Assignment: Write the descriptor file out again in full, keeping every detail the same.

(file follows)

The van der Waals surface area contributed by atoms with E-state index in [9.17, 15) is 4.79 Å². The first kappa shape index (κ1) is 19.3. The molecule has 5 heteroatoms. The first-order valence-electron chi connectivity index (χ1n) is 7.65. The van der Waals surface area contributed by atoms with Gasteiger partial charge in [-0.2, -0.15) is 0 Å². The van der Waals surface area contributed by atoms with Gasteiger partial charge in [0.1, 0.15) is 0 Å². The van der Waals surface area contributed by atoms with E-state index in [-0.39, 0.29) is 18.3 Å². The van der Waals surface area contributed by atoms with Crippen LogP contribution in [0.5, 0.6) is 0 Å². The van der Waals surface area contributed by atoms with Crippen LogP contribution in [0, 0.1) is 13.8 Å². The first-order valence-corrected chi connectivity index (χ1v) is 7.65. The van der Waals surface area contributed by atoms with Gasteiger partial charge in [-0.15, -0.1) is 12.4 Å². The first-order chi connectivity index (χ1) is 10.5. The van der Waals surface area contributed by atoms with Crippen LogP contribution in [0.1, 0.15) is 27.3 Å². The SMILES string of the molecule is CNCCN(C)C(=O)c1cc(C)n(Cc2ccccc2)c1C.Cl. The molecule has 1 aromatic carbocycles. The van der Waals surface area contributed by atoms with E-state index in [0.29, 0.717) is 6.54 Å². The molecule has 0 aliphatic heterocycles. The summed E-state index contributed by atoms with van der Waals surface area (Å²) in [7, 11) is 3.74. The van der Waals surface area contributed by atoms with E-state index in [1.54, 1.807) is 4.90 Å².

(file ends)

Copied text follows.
The van der Waals surface area contributed by atoms with E-state index in [9.17, 15) is 4.79 Å². The first kappa shape index (κ1) is 19.3. The molecule has 5 heteroatoms. The first-order valence-electron chi connectivity index (χ1n) is 7.65. The van der Waals surface area contributed by atoms with Gasteiger partial charge in [-0.2, -0.15) is 0 Å². The van der Waals surface area contributed by atoms with Gasteiger partial charge in [0.1, 0.15) is 0 Å². The van der Waals surface area contributed by atoms with E-state index in [-0.39, 0.29) is 18.3 Å². The van der Waals surface area contributed by atoms with Crippen LogP contribution in [0.5, 0.6) is 0 Å². The van der Waals surface area contributed by atoms with Crippen LogP contribution in [0, 0.1) is 13.8 Å². The first-order valence-corrected chi connectivity index (χ1v) is 7.65. The van der Waals surface area contributed by atoms with Gasteiger partial charge in [-0.15, -0.1) is 12.4 Å². The first-order chi connectivity index (χ1) is 10.5. The van der Waals surface area contributed by atoms with Crippen LogP contribution in [0.1, 0.15) is 27.3 Å². The SMILES string of the molecule is CNCCN(C)C(=O)c1cc(C)n(Cc2ccccc2)c1C.Cl. The molecule has 1 aromatic carbocycles. The van der Waals surface area contributed by atoms with E-state index in [0.29, 0.717) is 6.54 Å². The molecule has 0 aliphatic heterocycles. The summed E-state index contributed by atoms with van der Waals surface area (Å²) in [7, 11) is 3.74. The van der Waals surface area contributed by atoms with E-state index in [1.54, 1.807) is 4.90 Å².